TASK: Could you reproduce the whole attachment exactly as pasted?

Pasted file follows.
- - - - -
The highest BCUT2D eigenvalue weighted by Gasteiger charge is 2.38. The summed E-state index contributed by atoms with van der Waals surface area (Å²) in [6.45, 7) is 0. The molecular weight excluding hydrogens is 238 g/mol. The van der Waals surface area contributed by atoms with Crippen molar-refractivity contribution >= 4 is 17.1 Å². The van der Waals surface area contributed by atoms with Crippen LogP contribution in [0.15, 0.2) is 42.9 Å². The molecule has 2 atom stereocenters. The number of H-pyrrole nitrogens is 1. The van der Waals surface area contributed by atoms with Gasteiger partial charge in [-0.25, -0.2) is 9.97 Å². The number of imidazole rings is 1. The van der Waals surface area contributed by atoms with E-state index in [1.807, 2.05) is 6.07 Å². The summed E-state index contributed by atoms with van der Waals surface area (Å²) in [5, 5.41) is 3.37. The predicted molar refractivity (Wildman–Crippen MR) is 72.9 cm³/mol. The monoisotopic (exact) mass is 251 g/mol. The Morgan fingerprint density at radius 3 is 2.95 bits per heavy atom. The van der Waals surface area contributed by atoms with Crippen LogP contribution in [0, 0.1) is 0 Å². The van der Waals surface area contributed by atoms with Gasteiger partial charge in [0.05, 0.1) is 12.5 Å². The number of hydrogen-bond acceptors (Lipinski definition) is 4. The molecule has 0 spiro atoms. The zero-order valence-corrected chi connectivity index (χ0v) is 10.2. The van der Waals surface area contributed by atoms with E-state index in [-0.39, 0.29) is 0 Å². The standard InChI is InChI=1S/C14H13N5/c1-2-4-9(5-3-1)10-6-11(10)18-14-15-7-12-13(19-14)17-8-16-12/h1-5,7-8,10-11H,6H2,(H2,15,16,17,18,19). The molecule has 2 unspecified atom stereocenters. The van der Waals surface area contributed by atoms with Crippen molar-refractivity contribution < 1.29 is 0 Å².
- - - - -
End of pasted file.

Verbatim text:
The highest BCUT2D eigenvalue weighted by Gasteiger charge is 2.38. The summed E-state index contributed by atoms with van der Waals surface area (Å²) in [6.45, 7) is 0. The molecular weight excluding hydrogens is 238 g/mol. The van der Waals surface area contributed by atoms with Crippen molar-refractivity contribution >= 4 is 17.1 Å². The van der Waals surface area contributed by atoms with Crippen LogP contribution in [0.15, 0.2) is 42.9 Å². The molecule has 2 atom stereocenters. The number of H-pyrrole nitrogens is 1. The van der Waals surface area contributed by atoms with Gasteiger partial charge in [-0.25, -0.2) is 9.97 Å². The number of imidazole rings is 1. The van der Waals surface area contributed by atoms with E-state index in [1.807, 2.05) is 6.07 Å². The summed E-state index contributed by atoms with van der Waals surface area (Å²) in [5, 5.41) is 3.37. The predicted molar refractivity (Wildman–Crippen MR) is 72.9 cm³/mol. The monoisotopic (exact) mass is 251 g/mol. The Morgan fingerprint density at radius 3 is 2.95 bits per heavy atom. The van der Waals surface area contributed by atoms with Crippen LogP contribution in [0, 0.1) is 0 Å². The van der Waals surface area contributed by atoms with Gasteiger partial charge in [0.05, 0.1) is 12.5 Å². The number of hydrogen-bond acceptors (Lipinski definition) is 4. The molecule has 0 spiro atoms. The zero-order valence-corrected chi connectivity index (χ0v) is 10.2. The van der Waals surface area contributed by atoms with E-state index in [-0.39, 0.29) is 0 Å². The standard InChI is InChI=1S/C14H13N5/c1-2-4-9(5-3-1)10-6-11(10)18-14-15-7-12-13(19-14)17-8-16-12/h1-5,7-8,10-11H,6H2,(H2,15,16,17,18,19). The molecule has 2 unspecified atom stereocenters. The van der Waals surface area contributed by atoms with Crippen molar-refractivity contribution < 1.29 is 0 Å².